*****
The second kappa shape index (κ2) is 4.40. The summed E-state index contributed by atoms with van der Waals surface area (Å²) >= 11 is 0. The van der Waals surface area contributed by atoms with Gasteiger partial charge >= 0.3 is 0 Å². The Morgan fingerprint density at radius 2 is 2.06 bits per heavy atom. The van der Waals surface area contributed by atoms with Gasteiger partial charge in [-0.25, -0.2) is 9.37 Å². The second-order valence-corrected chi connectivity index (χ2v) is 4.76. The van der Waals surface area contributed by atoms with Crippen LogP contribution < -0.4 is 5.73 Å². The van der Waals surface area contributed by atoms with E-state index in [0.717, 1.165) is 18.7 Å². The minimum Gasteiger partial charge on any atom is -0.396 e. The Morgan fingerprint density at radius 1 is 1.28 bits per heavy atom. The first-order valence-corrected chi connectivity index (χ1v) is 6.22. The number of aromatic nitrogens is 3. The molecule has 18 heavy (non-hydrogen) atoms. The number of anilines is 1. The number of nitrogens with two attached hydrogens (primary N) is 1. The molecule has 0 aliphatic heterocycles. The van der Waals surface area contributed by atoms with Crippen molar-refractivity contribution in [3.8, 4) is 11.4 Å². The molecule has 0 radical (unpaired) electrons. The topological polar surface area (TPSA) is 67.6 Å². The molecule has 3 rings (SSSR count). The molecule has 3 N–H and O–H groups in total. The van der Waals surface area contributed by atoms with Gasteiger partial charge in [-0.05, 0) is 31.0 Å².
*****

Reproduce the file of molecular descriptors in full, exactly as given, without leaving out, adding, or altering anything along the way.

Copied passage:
The second kappa shape index (κ2) is 4.40. The summed E-state index contributed by atoms with van der Waals surface area (Å²) >= 11 is 0. The van der Waals surface area contributed by atoms with Gasteiger partial charge >= 0.3 is 0 Å². The Morgan fingerprint density at radius 2 is 2.06 bits per heavy atom. The van der Waals surface area contributed by atoms with Gasteiger partial charge in [-0.25, -0.2) is 9.37 Å². The second-order valence-corrected chi connectivity index (χ2v) is 4.76. The van der Waals surface area contributed by atoms with Crippen LogP contribution < -0.4 is 5.73 Å². The van der Waals surface area contributed by atoms with E-state index in [0.717, 1.165) is 18.7 Å². The minimum Gasteiger partial charge on any atom is -0.396 e. The Morgan fingerprint density at radius 1 is 1.28 bits per heavy atom. The first-order valence-corrected chi connectivity index (χ1v) is 6.22. The number of aromatic nitrogens is 3. The molecule has 18 heavy (non-hydrogen) atoms. The number of anilines is 1. The number of nitrogens with two attached hydrogens (primary N) is 1. The molecule has 0 aliphatic heterocycles. The van der Waals surface area contributed by atoms with Crippen molar-refractivity contribution in [3.8, 4) is 11.4 Å². The molecule has 0 radical (unpaired) electrons. The topological polar surface area (TPSA) is 67.6 Å². The molecule has 3 rings (SSSR count). The molecule has 3 N–H and O–H groups in total. The van der Waals surface area contributed by atoms with Gasteiger partial charge in [-0.05, 0) is 31.0 Å².